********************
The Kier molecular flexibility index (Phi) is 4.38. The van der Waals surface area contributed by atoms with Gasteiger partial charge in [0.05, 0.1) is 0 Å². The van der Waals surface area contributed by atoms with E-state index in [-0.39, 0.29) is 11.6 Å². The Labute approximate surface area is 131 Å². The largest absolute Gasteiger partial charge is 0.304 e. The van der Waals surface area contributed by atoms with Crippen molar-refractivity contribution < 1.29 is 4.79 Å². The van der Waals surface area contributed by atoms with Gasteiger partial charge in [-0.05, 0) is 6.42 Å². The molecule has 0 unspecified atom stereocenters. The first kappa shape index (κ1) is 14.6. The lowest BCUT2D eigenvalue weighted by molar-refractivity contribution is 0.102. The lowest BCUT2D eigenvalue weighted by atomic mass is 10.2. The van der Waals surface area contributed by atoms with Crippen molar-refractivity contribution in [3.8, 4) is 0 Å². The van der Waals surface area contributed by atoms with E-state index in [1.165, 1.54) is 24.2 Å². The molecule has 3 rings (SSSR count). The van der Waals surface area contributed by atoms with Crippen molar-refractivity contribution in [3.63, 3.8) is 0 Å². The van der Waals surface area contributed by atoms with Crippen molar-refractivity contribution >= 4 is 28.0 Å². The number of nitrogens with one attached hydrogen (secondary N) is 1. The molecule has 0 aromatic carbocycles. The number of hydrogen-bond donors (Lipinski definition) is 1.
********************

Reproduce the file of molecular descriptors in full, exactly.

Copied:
The Kier molecular flexibility index (Phi) is 4.38. The van der Waals surface area contributed by atoms with Gasteiger partial charge in [0.05, 0.1) is 0 Å². The van der Waals surface area contributed by atoms with E-state index in [-0.39, 0.29) is 11.6 Å². The Labute approximate surface area is 131 Å². The largest absolute Gasteiger partial charge is 0.304 e. The van der Waals surface area contributed by atoms with Crippen molar-refractivity contribution < 1.29 is 4.79 Å². The van der Waals surface area contributed by atoms with Gasteiger partial charge in [-0.05, 0) is 6.42 Å². The molecule has 0 unspecified atom stereocenters. The first kappa shape index (κ1) is 14.6. The lowest BCUT2D eigenvalue weighted by molar-refractivity contribution is 0.102. The lowest BCUT2D eigenvalue weighted by atomic mass is 10.2. The van der Waals surface area contributed by atoms with Crippen molar-refractivity contribution in [3.8, 4) is 0 Å². The van der Waals surface area contributed by atoms with E-state index in [1.165, 1.54) is 24.2 Å². The molecule has 3 rings (SSSR count). The van der Waals surface area contributed by atoms with Crippen molar-refractivity contribution in [3.63, 3.8) is 0 Å². The van der Waals surface area contributed by atoms with Crippen molar-refractivity contribution >= 4 is 28.0 Å². The number of nitrogens with one attached hydrogen (secondary N) is 1. The molecule has 0 aromatic carbocycles. The number of hydrogen-bond donors (Lipinski definition) is 1.